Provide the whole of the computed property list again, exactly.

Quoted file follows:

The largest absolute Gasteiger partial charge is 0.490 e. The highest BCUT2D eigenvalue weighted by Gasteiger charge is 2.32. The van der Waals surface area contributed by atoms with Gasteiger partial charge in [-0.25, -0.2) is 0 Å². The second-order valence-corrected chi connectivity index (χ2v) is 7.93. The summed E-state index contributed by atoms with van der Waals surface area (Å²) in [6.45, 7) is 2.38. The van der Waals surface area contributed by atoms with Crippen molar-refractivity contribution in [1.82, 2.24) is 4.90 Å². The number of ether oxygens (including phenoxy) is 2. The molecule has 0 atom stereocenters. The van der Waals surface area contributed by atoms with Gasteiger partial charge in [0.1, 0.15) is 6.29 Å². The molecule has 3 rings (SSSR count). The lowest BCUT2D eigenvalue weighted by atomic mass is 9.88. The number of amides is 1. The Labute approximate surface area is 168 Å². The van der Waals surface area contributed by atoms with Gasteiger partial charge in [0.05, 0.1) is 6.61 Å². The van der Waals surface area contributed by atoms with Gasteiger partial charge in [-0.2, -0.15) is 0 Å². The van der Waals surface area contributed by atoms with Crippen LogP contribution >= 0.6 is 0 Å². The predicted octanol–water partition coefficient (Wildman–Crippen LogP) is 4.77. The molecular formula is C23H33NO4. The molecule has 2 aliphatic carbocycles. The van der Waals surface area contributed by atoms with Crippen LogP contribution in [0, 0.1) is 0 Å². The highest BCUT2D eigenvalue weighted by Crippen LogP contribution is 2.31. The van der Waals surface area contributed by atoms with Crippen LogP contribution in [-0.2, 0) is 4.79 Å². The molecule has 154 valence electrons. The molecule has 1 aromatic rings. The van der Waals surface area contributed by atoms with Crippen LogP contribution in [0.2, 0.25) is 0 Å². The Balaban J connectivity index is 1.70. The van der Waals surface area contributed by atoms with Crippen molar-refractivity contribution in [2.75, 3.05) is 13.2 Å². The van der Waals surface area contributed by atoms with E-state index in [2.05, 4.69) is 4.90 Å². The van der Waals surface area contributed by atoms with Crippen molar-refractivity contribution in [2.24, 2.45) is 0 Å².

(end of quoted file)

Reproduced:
The largest absolute Gasteiger partial charge is 0.490 e. The highest BCUT2D eigenvalue weighted by Gasteiger charge is 2.32. The van der Waals surface area contributed by atoms with Gasteiger partial charge in [-0.25, -0.2) is 0 Å². The second-order valence-corrected chi connectivity index (χ2v) is 7.93. The summed E-state index contributed by atoms with van der Waals surface area (Å²) in [6.45, 7) is 2.38. The van der Waals surface area contributed by atoms with Crippen molar-refractivity contribution in [1.82, 2.24) is 4.90 Å². The number of ether oxygens (including phenoxy) is 2. The molecule has 0 atom stereocenters. The van der Waals surface area contributed by atoms with Gasteiger partial charge in [0.1, 0.15) is 6.29 Å². The molecule has 3 rings (SSSR count). The lowest BCUT2D eigenvalue weighted by atomic mass is 9.88. The number of amides is 1. The Labute approximate surface area is 168 Å². The van der Waals surface area contributed by atoms with Gasteiger partial charge in [0.05, 0.1) is 6.61 Å². The van der Waals surface area contributed by atoms with Gasteiger partial charge in [-0.2, -0.15) is 0 Å². The van der Waals surface area contributed by atoms with Crippen LogP contribution >= 0.6 is 0 Å². The predicted octanol–water partition coefficient (Wildman–Crippen LogP) is 4.77. The molecular formula is C23H33NO4. The molecule has 2 aliphatic carbocycles. The van der Waals surface area contributed by atoms with Crippen LogP contribution in [0, 0.1) is 0 Å². The highest BCUT2D eigenvalue weighted by Crippen LogP contribution is 2.31. The van der Waals surface area contributed by atoms with Crippen LogP contribution in [-0.2, 0) is 4.79 Å². The molecule has 154 valence electrons. The molecule has 1 aromatic rings. The van der Waals surface area contributed by atoms with Crippen LogP contribution in [0.2, 0.25) is 0 Å². The Balaban J connectivity index is 1.70. The van der Waals surface area contributed by atoms with Crippen molar-refractivity contribution in [2.75, 3.05) is 13.2 Å². The van der Waals surface area contributed by atoms with E-state index in [2.05, 4.69) is 4.90 Å². The van der Waals surface area contributed by atoms with Crippen molar-refractivity contribution in [2.24, 2.45) is 0 Å².